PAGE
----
Greater Noida, India — Milacron Holdings Corp. plans to invest at least $30 million in a second plastics machinery factory in India in the next two years to handle growth there, the company's top executive said at a recent trade show in the country.
Currently, the Blue Ash, Ohio-based company operates a plant in the city of Ahmedabad, in the western Indian state of Gujarat, where it makes about about 2,400 injection and blow molding presses annually. But that site is nearing capacity, Milacron CEO Tom Goeke said.
"The existing site could produce up to 3,000 presses yearly with some more investment. The Gujarat plant could handle the demand up to the next two years only," Goeke said, adding that "capacity would likely be utilized fully by 2020 and a new production facility is required in 2021."
He spoke in an interview at the Indiaplast 2019 show, held Feb. 28-March 4 in Greater Noida, near New Delhi. Milacron was showcasing its range of presses at the fair.
"The new site involves an investment of between $30 million-$40 million over a period of three years," Goeke said.
The company, which opened the Ahmedabad factory in 1995, would likely put it close to the current factory to capitalize on existing manpower.
"India's evolving dynamics fits in to our growth strategy as there is a market opportunity to grow, availability of local talent to support the growth and passion among the people to make that happen," he said.
The second plant would likely be spread over more than 320,000 square feet and add capacity of 2,000 presses annually, ramping up the cumulative capacity of two Indian plants to 5,000 units yearly. The new plant could add more capacity over time, he said.
"We are evaluating all options as it would either be greenfield or a brownfield facility which may involve buying out an existing operational site," Goeke said.
The company's existing India factory makes injection presses from 50-3,200 tons and exports about 35 percent of its production.
The company said it supplies about 1,700 presses in the domestic market and exports about 700 to neighboring countries in the South Asia Association for Regional Cooperation bloc, such as Bangladesh and Sri Lanka, along with the Middle East, Africa and the United States. About two-thirds of its exports go to Africa.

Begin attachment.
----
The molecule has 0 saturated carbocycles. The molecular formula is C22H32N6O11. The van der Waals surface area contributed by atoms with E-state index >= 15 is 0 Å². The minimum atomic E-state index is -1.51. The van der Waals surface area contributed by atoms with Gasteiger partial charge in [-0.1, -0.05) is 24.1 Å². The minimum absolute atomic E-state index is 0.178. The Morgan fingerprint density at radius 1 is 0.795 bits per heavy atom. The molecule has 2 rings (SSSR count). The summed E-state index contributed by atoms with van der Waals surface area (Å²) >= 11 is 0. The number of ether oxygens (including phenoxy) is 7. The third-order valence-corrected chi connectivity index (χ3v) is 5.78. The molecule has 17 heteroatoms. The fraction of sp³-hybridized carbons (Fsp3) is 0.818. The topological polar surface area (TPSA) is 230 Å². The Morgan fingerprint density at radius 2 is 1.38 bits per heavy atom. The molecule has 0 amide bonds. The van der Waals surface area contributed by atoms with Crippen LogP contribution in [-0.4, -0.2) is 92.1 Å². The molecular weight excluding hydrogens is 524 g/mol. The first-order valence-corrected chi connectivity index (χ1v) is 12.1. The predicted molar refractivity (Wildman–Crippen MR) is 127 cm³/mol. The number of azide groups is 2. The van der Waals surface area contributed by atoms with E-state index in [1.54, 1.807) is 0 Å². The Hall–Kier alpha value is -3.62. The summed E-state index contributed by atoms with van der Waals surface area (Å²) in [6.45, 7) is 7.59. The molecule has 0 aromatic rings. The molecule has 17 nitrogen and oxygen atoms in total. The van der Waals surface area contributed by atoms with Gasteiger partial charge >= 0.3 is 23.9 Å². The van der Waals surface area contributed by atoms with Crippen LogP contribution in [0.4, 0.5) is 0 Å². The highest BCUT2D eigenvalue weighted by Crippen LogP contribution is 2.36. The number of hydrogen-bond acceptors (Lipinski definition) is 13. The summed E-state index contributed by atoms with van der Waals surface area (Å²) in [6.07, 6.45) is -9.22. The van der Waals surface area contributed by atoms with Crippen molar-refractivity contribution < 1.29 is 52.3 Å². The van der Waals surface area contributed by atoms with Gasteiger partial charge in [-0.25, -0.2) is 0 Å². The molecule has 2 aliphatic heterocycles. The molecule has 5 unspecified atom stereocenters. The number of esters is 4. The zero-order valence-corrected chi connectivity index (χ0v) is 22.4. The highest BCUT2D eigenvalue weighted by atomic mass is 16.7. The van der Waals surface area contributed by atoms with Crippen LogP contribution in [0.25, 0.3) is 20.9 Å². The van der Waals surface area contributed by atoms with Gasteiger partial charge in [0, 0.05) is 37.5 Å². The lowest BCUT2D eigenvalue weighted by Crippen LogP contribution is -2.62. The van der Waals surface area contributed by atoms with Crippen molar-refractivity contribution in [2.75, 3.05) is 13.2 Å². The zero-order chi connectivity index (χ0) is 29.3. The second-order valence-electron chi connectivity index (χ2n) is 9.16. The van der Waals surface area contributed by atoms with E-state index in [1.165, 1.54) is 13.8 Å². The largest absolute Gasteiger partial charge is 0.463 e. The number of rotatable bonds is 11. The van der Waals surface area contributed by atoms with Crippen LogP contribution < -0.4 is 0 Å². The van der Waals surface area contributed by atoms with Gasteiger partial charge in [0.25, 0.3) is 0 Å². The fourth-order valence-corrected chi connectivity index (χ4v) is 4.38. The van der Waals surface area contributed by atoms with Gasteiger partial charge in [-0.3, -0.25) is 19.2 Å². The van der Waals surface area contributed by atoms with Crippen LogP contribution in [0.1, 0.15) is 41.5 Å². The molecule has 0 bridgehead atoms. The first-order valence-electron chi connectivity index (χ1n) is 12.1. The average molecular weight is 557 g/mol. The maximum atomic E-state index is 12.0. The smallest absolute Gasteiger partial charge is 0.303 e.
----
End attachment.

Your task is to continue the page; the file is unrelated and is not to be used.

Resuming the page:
Goeke said India's economic growth and expanding plastic processing industry drives the investment.
"With India's GDP surging at around 7.5 percent yearly, the plastic business could go up at 8-10 percent annually as plastic consumption grows," he said.
In January 2018 Milacron announced it would close a factory in Malterdingen, Germany, a year ahead of schedule, and said it was evaluating shifting that work to its plants in the United States and India.
The new plant in India would design and build next generation all-electric injection molding presses, the company said.
Goeke said the new site would employ about 1,000. The company currently employs about 1,000 in Gujarat, and another 400 at its Mold-Masters hot runner subsidiary in Coimbatore, in southern India.
Goeke said the ongoing trade tiff between the U.S. and China has started to negatively impact the company's sales.
"Negotiations between both the countries are going on. We will see if it goes longer or is settled by March [or] April," he said. "But we are anticipating it to be resolved by March."
He said the trade spat impacts the company's China operation, with slower orders specifically for the Mold-Master business.
"Our equipment business is small, around 350 in China, which has also become slower," he said, without sharing the exact number.
Milacron posted revenue of $1.2 billion in 2018, with the India business growing by more than 10 percent and contributing about 10 to 15 percent of the company's total revenue.
At last year's Plastindia 2018 trade fair, Milacron said it would invest $8 million in expanding existing operations in Gujarat to bring that plant's capacity up to 3,000 injection presses.